Kingsley also arranged as a hymn tune a melody (Messiah) by French opera composer Louis Joseph Ferdinand Herold (1791-1833). He published it in The Sacred Choir of 1839 with the well-known hymn "Rock of Ages" by Augustus Montague Toplady (1740-1788). It is sometimes used now with the hymn "Take My Life and Let It Be" by Frances Ridley Havergal (1836-1879). Many of Kingsley’s hymn tunes were published in Charles Everest’s 1873 Sabbath. Kingsley died in Northampton on Mar. 13, 1884. His music was first joined with Wesley’s words in the Methodist Hymnal of 1927. Among hymnbooks published by members of the Lord’s church during the twentieth century for use in churches of Christ, "My Lord, My Truth, My Way" appeared in the 1948 Christian Hymns No. 2 and the 1966 Christian Hymns No. 3 both edited by L. O. Sanderson; and the 1963 Abiding Hymns edited by Robert C. Welch. Today it is found in the 1986 Great Songs Revised edited by Forrest M. McCann; in addition to Hymns for Worship.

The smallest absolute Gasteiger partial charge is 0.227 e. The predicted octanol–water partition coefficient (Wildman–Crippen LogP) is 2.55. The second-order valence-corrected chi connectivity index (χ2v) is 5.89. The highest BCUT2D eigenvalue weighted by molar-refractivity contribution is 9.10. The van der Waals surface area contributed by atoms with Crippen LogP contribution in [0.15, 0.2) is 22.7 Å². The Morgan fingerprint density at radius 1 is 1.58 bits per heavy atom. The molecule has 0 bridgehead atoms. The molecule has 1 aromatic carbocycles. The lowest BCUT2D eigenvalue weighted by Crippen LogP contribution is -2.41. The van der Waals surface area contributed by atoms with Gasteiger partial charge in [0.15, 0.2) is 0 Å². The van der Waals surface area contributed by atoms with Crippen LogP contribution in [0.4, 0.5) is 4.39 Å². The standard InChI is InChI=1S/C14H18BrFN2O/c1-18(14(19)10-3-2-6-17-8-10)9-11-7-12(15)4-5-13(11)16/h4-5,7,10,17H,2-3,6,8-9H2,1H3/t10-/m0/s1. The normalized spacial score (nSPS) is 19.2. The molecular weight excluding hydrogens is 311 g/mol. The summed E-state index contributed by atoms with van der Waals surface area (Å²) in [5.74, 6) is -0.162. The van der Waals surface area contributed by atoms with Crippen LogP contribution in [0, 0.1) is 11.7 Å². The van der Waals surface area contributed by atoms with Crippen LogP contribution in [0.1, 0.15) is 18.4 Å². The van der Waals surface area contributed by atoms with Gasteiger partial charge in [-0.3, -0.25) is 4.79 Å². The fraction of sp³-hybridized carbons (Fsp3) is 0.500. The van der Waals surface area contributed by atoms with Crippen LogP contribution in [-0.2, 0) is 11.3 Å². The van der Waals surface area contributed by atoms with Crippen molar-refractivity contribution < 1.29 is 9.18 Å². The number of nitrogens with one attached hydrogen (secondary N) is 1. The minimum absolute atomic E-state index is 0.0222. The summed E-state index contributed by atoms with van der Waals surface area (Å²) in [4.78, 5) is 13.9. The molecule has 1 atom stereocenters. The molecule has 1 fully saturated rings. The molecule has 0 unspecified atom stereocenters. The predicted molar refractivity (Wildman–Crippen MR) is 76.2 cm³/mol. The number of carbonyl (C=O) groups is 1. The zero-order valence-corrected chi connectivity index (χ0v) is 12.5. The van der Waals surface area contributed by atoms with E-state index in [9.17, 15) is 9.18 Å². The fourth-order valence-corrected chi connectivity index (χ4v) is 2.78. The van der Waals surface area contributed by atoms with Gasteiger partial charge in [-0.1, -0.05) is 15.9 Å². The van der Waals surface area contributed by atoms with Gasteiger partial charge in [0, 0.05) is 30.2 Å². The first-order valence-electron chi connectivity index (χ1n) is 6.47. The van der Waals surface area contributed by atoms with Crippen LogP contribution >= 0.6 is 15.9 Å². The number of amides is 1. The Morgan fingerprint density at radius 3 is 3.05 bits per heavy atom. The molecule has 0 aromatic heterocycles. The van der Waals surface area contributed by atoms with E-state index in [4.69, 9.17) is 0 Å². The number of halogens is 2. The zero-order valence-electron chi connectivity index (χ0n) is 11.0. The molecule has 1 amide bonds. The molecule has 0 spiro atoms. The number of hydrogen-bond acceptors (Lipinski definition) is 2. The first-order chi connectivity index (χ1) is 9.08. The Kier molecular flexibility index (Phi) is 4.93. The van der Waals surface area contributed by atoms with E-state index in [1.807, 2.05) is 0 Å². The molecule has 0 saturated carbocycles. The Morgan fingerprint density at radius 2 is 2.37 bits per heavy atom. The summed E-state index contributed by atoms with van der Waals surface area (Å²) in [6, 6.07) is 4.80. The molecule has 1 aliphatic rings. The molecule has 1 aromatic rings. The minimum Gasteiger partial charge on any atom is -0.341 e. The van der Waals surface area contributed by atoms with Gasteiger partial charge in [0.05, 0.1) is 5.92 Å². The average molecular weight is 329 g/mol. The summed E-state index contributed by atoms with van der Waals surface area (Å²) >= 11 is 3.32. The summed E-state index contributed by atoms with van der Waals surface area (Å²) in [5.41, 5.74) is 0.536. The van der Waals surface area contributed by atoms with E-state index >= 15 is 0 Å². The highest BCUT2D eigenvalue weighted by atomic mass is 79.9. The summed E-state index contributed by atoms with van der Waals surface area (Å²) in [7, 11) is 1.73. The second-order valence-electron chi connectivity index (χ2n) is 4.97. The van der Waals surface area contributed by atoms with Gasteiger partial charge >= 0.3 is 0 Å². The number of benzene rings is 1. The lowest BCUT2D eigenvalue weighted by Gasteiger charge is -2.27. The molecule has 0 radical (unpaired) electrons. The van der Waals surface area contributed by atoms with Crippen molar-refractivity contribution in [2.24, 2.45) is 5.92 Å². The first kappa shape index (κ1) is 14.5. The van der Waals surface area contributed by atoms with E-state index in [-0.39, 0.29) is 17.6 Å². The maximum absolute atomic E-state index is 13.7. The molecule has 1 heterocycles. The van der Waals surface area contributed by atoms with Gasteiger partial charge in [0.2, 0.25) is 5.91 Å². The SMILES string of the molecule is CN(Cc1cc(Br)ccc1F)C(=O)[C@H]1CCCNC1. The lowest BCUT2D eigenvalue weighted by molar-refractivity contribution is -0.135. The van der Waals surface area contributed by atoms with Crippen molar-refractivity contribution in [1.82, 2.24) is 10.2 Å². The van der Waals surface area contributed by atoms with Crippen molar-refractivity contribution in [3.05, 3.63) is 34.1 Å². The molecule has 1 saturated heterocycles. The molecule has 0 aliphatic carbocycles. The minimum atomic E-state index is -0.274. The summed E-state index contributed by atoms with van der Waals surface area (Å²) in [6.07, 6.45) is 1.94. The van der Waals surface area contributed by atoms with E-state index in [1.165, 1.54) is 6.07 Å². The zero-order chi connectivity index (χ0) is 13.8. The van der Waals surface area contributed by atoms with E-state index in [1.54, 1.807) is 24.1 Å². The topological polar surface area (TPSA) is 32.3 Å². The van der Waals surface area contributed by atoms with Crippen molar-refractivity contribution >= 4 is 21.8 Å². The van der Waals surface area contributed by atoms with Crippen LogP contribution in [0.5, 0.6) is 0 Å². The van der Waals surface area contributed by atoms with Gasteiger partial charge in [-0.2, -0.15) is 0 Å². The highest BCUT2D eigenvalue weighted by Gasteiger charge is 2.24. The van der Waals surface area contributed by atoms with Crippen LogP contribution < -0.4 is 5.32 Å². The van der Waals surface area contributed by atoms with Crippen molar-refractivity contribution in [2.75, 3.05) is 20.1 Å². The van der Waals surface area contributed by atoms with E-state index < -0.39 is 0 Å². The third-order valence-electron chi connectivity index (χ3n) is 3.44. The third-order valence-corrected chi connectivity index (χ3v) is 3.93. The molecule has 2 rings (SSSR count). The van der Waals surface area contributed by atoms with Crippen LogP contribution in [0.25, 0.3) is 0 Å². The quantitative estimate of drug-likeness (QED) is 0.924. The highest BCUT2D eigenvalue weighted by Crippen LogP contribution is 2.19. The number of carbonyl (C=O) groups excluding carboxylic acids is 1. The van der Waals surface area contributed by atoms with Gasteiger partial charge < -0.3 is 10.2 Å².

The song contains both praise to Christ as our Lord and a request for His help in life.
I. Stanza 1 praises Christ as our sure, unerring Light
"My Lord, my Truth, my Way, My sure, unerring Light,
On Thee my feeble steps I stay, Which Thou wilt guide aright."
A. Jesus is the truth which makes us free: Jn. 8.32
B. He is the narrow way that leads to everlasting life: Matt. 7.13-14
C. And He is the light which will guide us from earth to heaven: Jn. 8.12
II. Stanza 2 praises Christ as our wisdom and asks that He direct our paths
"My Wisdom and my Guide, My Counsellor Thou art;